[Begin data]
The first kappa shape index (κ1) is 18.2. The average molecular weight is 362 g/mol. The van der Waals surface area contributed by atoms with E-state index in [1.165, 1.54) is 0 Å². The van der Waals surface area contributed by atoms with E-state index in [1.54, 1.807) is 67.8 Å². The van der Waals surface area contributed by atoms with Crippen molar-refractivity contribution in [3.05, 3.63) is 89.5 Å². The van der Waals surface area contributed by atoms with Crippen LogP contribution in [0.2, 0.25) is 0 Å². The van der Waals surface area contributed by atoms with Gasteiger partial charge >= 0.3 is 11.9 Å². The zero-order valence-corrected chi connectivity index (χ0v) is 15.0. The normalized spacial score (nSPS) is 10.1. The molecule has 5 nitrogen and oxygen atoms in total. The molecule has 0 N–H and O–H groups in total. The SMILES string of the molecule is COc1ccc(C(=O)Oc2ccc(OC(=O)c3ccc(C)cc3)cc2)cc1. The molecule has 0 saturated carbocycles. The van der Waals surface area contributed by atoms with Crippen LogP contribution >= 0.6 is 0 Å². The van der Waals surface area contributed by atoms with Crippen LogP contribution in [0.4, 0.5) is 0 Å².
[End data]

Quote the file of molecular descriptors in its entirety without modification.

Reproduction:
The first kappa shape index (κ1) is 18.2. The average molecular weight is 362 g/mol. The van der Waals surface area contributed by atoms with E-state index in [1.165, 1.54) is 0 Å². The van der Waals surface area contributed by atoms with E-state index in [1.54, 1.807) is 67.8 Å². The van der Waals surface area contributed by atoms with Crippen molar-refractivity contribution in [3.05, 3.63) is 89.5 Å². The van der Waals surface area contributed by atoms with Crippen LogP contribution in [0.2, 0.25) is 0 Å². The van der Waals surface area contributed by atoms with Gasteiger partial charge >= 0.3 is 11.9 Å². The zero-order valence-corrected chi connectivity index (χ0v) is 15.0. The normalized spacial score (nSPS) is 10.1. The molecule has 5 nitrogen and oxygen atoms in total. The molecule has 0 N–H and O–H groups in total. The SMILES string of the molecule is COc1ccc(C(=O)Oc2ccc(OC(=O)c3ccc(C)cc3)cc2)cc1. The molecule has 0 saturated carbocycles. The van der Waals surface area contributed by atoms with Crippen LogP contribution >= 0.6 is 0 Å². The van der Waals surface area contributed by atoms with Crippen LogP contribution in [0.4, 0.5) is 0 Å².